But they will still enforce restrictions on “social behavior,” and the hijab law is still in place. So this is just a cosmetic change designed to fool people both inside and outside the country into thinking that the Islamic Republic is reforming. But it isn’t. It also shows, however, that the protests have the mullahs deeply worried. They’re hoping this move will calm everyone down. It shouldn’t.
“Iran Abolishes Morality Police After Months of Protests,” by Vivian Yee, New York Times, December 4, 2022:
Iran has abolished the morality police, according to an announcement by the attorney general carried on state media, following months of protests set off by the death of a young woman who was being held by the force for supposedly violating the country’s strict Islamic dress laws.
The decision, reported by state news outlets late Saturday night, appeared to be a major victory for feminists who have sought for years to dismantle the force and for the protest movement ignited by the death of the young woman, Mahsa Amini, 22, in September. The unrest has amounted to one of the biggest challenges in decades to Iran’s system of authoritarian clerical rule and the decision to scrap the morality police was the government’s first major concession to the protesters.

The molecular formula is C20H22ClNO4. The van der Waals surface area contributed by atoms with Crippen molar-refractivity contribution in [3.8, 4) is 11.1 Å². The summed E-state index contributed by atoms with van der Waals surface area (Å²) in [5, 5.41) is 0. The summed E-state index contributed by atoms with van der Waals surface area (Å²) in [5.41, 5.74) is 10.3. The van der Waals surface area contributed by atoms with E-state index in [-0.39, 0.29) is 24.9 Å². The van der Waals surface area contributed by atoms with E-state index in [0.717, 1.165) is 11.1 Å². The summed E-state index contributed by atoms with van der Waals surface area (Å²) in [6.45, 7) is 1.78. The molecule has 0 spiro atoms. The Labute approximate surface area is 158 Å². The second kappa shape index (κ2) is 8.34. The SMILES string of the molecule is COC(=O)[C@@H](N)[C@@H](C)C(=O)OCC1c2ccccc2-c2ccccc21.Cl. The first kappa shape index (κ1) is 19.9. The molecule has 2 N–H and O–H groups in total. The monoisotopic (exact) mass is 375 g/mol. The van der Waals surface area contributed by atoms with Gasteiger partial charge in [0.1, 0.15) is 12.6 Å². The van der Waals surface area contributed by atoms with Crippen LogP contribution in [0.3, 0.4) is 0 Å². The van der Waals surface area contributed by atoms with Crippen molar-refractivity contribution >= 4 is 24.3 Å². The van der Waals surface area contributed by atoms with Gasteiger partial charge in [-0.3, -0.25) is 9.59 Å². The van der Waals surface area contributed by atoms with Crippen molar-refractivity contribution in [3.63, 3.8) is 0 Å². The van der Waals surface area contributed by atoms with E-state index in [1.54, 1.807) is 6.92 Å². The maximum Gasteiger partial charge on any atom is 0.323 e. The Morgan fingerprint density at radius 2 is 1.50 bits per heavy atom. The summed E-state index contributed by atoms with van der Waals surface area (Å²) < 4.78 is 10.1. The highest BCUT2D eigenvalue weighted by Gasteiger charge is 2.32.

The morality police “was abolished by the same authorities who installed it,” the statement by Attorney General Mohammad Javad Montazeri said, according to state media reports. But he went on to suggest that the judiciary would still enforce restrictions on “social behavior.” He also indicated that the authorities were reviewing the head scarf regulations.
But it was not immediately clear what impact these changes would have on enforcement of the dress code going forward or whether the authorities were planning to relax the hijab law, which remained in place.
The primary role of the morality police was to enforce the laws related to Iran’s conservative Islamic dress code, imposed after the 1979 Islamic Revolution and recently invigorated by the country’s new ultraconservative president. The dress code for women became an ideological pillar of the ruling clerical establishment, central to its identity….